A Madison business owner and his brother were sentenced to prison Tuesday after pleading guilty in federal court to several charges involving a widespread fraud scheme. The two are among at least 13 others who were allegedly involved in what Acting U.S. Attorney James Porter described as “a large stolen property ring.”
On Wednesday, Porter said 59-year-old James D. Litchfield was sentenced to three years in prison, while 37-year-old Ryan P. Litchfield was sentenced to one year and one day in prison. Both were sentenced on Tuesday in the Southern District of Illinois for their participation in the fraud ring.
The charges contained in the indictment include conspiracy to commit wire fraud, conspiracy to transport property obtained by fraud in interstate commerce, wire fraud, interstate transportation of property obtained by fraud, possession of property obtained by fraud, money laundering and aggravated identity theft.
Porter said James owned Big Jim’s Autorama in Madison, where he allegedly received many items obtained in the scheme. James pleaded guilty in February to receiving multiple truckloads of items including construction equipment, appliances and other merchandise. He also admitted to reselling some of the items below retail value, providing trucks used by co-conspirators to pick up other fraudulently-ordered items and money laundering. Porter said the amount of stolen property the defendant received exceeded $150,000.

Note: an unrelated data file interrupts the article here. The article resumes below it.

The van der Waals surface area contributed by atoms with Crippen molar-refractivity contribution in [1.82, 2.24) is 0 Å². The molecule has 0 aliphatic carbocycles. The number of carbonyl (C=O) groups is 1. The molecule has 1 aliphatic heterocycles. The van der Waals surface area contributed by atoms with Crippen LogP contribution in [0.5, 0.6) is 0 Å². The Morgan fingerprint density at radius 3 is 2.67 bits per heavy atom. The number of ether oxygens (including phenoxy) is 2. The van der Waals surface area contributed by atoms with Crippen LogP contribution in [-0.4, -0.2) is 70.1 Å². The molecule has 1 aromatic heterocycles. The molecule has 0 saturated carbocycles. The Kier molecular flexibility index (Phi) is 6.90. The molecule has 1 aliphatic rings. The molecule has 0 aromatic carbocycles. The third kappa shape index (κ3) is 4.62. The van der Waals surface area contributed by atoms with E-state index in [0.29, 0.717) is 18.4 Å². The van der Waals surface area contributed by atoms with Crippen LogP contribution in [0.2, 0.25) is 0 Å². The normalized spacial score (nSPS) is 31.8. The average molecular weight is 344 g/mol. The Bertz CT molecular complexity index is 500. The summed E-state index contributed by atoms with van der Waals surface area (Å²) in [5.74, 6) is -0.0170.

Sign Up and Save
Get six months of free digital access to Belleville News-Democrat
James’ brother, Ryan, also pleaded guilty earlier this year to similar charges. Porter said Ryan, of O’Fallon, Mo., also received and sold property and merchandise in the fraud ring. Ryan reportedly received $80,000 worth of stolen property.
The fraud scheme was allegedly conducted from Mexico by a former O’Fallon, Mo., resident identified in the news release as the ring leader.
In addition to the Litchfields, the indictment charges 13 other individuals with addresses in Missouri, Illinois, California and Michigan.
The investigation is being conducted by agents from the St. Louis Division of the FBI, and the case is being prosecuted by Assistant U.S. Attorney Scott A. Verseman.